February 7, 2009

Egyptians Believed Green Amulet Carried Special Powers

Researchers have reported the discovery of a rare mummified child buried along with a green amulet stone, providing further evidence that the ancient Egyptians believed the stone and the stone's color itself wielded magical powers.

The first colored amulets occurred as early as the predynastic Badarian period, from 4500 to 3800 B.C., said lead author Raffaella Bianucci, a scientist in the Department of Animal and Human Biology at Via Accademia Albertina in Turin, Italy. Her study is set to be published in next month's issue of the Journal of Archaeological Science.

The recent find, which dates back 4,700 years, contains the remains of a 15- to 18- month-old toddler. Bianucci and her team determined the child died of an acute malarial infection.

The toddler was wrapped in linen bandages, in which researchers discovered a fossilized leather bag that contained two stones. Researchers focused on the bright green stone.

Using X-rays and electron microscope analysis, researchers determined that the stone was chrysocolla, or hydrated copper silica.

"Even in limited forms and materials, these earliest amulets give a good indication of the dangerous forces that the early Egyptians felt were present in their world and needed to be harnessed by magical means," said Bianucci.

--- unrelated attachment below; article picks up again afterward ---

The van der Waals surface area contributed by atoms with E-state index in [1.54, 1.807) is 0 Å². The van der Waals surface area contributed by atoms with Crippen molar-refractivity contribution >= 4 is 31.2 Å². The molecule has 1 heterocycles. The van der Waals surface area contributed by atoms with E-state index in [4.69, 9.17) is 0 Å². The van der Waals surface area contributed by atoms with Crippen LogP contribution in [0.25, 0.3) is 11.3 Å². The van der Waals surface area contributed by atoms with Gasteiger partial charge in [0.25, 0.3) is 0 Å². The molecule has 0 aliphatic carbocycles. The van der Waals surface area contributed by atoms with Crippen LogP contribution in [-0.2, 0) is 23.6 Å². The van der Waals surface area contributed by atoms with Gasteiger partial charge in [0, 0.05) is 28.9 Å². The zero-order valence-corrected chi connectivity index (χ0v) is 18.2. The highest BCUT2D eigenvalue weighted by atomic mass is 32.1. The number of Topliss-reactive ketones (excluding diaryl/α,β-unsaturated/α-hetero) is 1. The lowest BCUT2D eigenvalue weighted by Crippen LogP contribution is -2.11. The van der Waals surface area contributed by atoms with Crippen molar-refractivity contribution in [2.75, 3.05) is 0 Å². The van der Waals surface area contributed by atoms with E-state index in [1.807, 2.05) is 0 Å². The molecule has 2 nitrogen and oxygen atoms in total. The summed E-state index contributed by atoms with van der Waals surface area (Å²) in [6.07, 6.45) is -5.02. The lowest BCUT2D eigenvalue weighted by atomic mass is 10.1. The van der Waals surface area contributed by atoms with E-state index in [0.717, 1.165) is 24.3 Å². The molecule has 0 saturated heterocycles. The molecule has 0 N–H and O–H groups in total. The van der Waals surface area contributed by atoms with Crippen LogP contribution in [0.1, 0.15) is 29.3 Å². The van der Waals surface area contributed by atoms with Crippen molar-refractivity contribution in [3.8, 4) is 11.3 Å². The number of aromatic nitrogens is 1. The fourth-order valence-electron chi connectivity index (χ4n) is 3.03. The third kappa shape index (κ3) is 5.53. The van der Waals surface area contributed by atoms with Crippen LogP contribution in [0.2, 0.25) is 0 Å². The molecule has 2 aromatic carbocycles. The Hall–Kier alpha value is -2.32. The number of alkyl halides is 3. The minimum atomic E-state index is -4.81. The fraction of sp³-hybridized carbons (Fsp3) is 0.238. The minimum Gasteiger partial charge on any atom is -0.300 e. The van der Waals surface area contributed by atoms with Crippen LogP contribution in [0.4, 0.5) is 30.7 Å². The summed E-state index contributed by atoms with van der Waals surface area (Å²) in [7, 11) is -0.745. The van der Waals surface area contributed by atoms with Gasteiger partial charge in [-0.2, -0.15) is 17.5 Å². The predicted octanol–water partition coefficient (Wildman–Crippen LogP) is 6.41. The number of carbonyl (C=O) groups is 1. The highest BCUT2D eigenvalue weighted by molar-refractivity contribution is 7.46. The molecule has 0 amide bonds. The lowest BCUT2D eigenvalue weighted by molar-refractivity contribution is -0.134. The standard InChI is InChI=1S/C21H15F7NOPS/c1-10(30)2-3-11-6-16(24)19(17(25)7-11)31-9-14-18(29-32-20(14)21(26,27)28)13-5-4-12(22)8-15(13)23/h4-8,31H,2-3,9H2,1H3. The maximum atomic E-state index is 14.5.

The find also explains why many ancient hieroglyphics that depict Egyptian children wearing green eye makeup. It also adds to the growing body of evidence that ancient Egyptians thought color itself held sacred energy that could help or hurt individuals.

"In ancient Egypt, color was an integral part of the substance and being of everything in life," said Bianucci.

Chrysocolla may have been special for children, as archaeologists previously unearthed a small figure of a child made of the green material in another grave, according to an MSNBC article.

"We can hypothesize that (the parents) wished their child to be protected from unwanted influence and to be healthy in its afterlife," said Bianucci.

"In ancient Egypt, color was an integral part of the substance and being of everything in life."

Egyptians also believed other colors held particular significance, including red "“ the color of life and victory, black "“ the symbol of death and the night, and blue symbolized life and rebirth, she said.

Chapter 30 of the Book of the Dead instructs that a scarab beetle amulet be made of green minerals and placed at the heart of mummies.

Image Courtesy Raffaella Bianucci


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